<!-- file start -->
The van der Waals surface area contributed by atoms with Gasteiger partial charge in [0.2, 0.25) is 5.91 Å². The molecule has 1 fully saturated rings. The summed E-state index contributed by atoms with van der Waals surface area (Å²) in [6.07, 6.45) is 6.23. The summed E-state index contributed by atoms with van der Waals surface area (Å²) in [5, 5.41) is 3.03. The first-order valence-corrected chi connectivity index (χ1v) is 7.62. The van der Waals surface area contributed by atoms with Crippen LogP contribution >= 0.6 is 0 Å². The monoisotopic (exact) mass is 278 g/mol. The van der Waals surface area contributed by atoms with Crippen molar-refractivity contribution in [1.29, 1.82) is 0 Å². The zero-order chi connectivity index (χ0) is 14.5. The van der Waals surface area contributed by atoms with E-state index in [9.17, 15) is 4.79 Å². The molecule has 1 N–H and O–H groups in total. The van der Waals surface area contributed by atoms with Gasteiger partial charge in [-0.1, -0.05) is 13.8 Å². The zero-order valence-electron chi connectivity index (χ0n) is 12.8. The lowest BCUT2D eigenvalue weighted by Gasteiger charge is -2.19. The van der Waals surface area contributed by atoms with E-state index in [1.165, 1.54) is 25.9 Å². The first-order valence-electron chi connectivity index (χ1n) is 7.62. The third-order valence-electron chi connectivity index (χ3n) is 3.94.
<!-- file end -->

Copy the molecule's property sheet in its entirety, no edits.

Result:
The van der Waals surface area contributed by atoms with Gasteiger partial charge in [0.2, 0.25) is 5.91 Å². The molecule has 1 fully saturated rings. The summed E-state index contributed by atoms with van der Waals surface area (Å²) in [6.07, 6.45) is 6.23. The summed E-state index contributed by atoms with van der Waals surface area (Å²) in [5, 5.41) is 3.03. The first-order valence-corrected chi connectivity index (χ1v) is 7.62. The van der Waals surface area contributed by atoms with Crippen LogP contribution >= 0.6 is 0 Å². The monoisotopic (exact) mass is 278 g/mol. The van der Waals surface area contributed by atoms with Crippen molar-refractivity contribution in [1.29, 1.82) is 0 Å². The zero-order chi connectivity index (χ0) is 14.5. The van der Waals surface area contributed by atoms with E-state index in [9.17, 15) is 4.79 Å². The molecule has 1 N–H and O–H groups in total. The van der Waals surface area contributed by atoms with Gasteiger partial charge in [-0.1, -0.05) is 13.8 Å². The zero-order valence-electron chi connectivity index (χ0n) is 12.8. The lowest BCUT2D eigenvalue weighted by Gasteiger charge is -2.19. The van der Waals surface area contributed by atoms with E-state index in [1.165, 1.54) is 25.9 Å². The first-order valence-electron chi connectivity index (χ1n) is 7.62. The third-order valence-electron chi connectivity index (χ3n) is 3.94.